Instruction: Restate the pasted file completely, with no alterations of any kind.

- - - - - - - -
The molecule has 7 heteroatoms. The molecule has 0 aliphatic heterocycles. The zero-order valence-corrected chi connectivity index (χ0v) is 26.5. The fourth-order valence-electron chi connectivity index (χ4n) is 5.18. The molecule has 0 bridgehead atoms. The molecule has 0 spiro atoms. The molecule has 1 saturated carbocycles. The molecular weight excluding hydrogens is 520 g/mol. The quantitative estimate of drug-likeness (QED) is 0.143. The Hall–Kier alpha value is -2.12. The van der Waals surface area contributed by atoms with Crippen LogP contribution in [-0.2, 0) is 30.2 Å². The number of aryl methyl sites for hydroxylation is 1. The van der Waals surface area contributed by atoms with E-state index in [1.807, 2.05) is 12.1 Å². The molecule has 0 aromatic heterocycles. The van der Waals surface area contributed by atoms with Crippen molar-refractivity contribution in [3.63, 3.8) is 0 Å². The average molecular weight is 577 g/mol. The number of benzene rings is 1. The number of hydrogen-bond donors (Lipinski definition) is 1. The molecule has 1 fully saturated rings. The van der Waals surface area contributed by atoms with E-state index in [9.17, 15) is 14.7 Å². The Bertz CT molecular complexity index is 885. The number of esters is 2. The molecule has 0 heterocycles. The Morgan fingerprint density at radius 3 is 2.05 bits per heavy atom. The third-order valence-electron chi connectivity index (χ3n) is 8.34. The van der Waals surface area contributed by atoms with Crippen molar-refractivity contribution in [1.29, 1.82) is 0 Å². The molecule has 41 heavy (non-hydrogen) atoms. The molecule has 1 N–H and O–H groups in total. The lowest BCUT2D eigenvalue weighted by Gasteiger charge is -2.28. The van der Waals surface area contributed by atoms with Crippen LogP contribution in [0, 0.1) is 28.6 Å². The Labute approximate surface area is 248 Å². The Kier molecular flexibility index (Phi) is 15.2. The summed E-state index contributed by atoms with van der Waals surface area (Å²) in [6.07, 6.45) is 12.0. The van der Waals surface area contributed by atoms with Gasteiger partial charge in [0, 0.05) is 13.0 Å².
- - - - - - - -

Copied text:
The molecule has 7 heteroatoms. The molecule has 0 aliphatic heterocycles. The zero-order valence-corrected chi connectivity index (χ0v) is 26.5. The fourth-order valence-electron chi connectivity index (χ4n) is 5.18. The molecule has 0 bridgehead atoms. The molecule has 0 spiro atoms. The molecule has 1 saturated carbocycles. The molecular weight excluding hydrogens is 520 g/mol. The quantitative estimate of drug-likeness (QED) is 0.143. The Hall–Kier alpha value is -2.12. The van der Waals surface area contributed by atoms with Crippen LogP contribution in [-0.2, 0) is 30.2 Å². The number of aryl methyl sites for hydroxylation is 1. The van der Waals surface area contributed by atoms with E-state index in [1.807, 2.05) is 12.1 Å². The molecule has 0 aromatic heterocycles. The van der Waals surface area contributed by atoms with Crippen molar-refractivity contribution in [3.63, 3.8) is 0 Å². The average molecular weight is 577 g/mol. The number of benzene rings is 1. The number of hydrogen-bond donors (Lipinski definition) is 1. The molecule has 1 fully saturated rings. The van der Waals surface area contributed by atoms with E-state index in [9.17, 15) is 14.7 Å². The Bertz CT molecular complexity index is 885. The number of esters is 2. The molecule has 0 heterocycles. The Morgan fingerprint density at radius 3 is 2.05 bits per heavy atom. The third-order valence-electron chi connectivity index (χ3n) is 8.34. The van der Waals surface area contributed by atoms with Crippen molar-refractivity contribution in [1.29, 1.82) is 0 Å². The molecule has 41 heavy (non-hydrogen) atoms. The molecule has 1 N–H and O–H groups in total. The lowest BCUT2D eigenvalue weighted by Gasteiger charge is -2.28. The van der Waals surface area contributed by atoms with Crippen LogP contribution in [0, 0.1) is 28.6 Å². The Labute approximate surface area is 248 Å². The Kier molecular flexibility index (Phi) is 15.2. The summed E-state index contributed by atoms with van der Waals surface area (Å²) in [6.07, 6.45) is 12.0. The van der Waals surface area contributed by atoms with Gasteiger partial charge in [0, 0.05) is 13.0 Å².